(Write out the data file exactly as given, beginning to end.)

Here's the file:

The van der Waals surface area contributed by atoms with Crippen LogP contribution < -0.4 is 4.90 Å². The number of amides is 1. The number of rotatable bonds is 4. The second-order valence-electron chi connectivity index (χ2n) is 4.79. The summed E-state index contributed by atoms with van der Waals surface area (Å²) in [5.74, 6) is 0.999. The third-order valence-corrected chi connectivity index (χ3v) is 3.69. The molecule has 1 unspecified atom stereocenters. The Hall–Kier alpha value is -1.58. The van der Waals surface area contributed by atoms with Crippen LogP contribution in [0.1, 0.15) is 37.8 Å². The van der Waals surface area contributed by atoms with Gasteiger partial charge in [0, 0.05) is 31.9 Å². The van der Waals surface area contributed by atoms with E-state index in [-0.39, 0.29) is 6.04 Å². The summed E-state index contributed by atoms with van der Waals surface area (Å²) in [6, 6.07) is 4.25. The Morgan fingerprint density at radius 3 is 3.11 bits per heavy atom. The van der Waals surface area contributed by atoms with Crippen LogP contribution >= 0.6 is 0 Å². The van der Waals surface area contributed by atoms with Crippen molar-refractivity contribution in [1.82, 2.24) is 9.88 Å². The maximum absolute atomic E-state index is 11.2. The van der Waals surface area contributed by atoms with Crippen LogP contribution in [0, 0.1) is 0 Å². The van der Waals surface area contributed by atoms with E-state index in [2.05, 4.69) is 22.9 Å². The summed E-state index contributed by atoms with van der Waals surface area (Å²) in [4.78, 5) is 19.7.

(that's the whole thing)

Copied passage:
The van der Waals surface area contributed by atoms with Crippen LogP contribution < -0.4 is 4.90 Å². The number of amides is 1. The number of rotatable bonds is 4. The second-order valence-electron chi connectivity index (χ2n) is 4.79. The summed E-state index contributed by atoms with van der Waals surface area (Å²) in [5.74, 6) is 0.999. The third-order valence-corrected chi connectivity index (χ3v) is 3.69. The molecule has 1 unspecified atom stereocenters. The Hall–Kier alpha value is -1.58. The van der Waals surface area contributed by atoms with Crippen LogP contribution in [0.1, 0.15) is 37.8 Å². The van der Waals surface area contributed by atoms with Gasteiger partial charge in [0, 0.05) is 31.9 Å². The van der Waals surface area contributed by atoms with E-state index in [-0.39, 0.29) is 6.04 Å². The summed E-state index contributed by atoms with van der Waals surface area (Å²) in [6, 6.07) is 4.25. The Morgan fingerprint density at radius 3 is 3.11 bits per heavy atom. The van der Waals surface area contributed by atoms with Crippen LogP contribution >= 0.6 is 0 Å². The van der Waals surface area contributed by atoms with Crippen molar-refractivity contribution in [1.82, 2.24) is 9.88 Å². The maximum absolute atomic E-state index is 11.2. The van der Waals surface area contributed by atoms with Crippen LogP contribution in [0, 0.1) is 0 Å². The van der Waals surface area contributed by atoms with E-state index in [2.05, 4.69) is 22.9 Å². The summed E-state index contributed by atoms with van der Waals surface area (Å²) in [4.78, 5) is 19.7.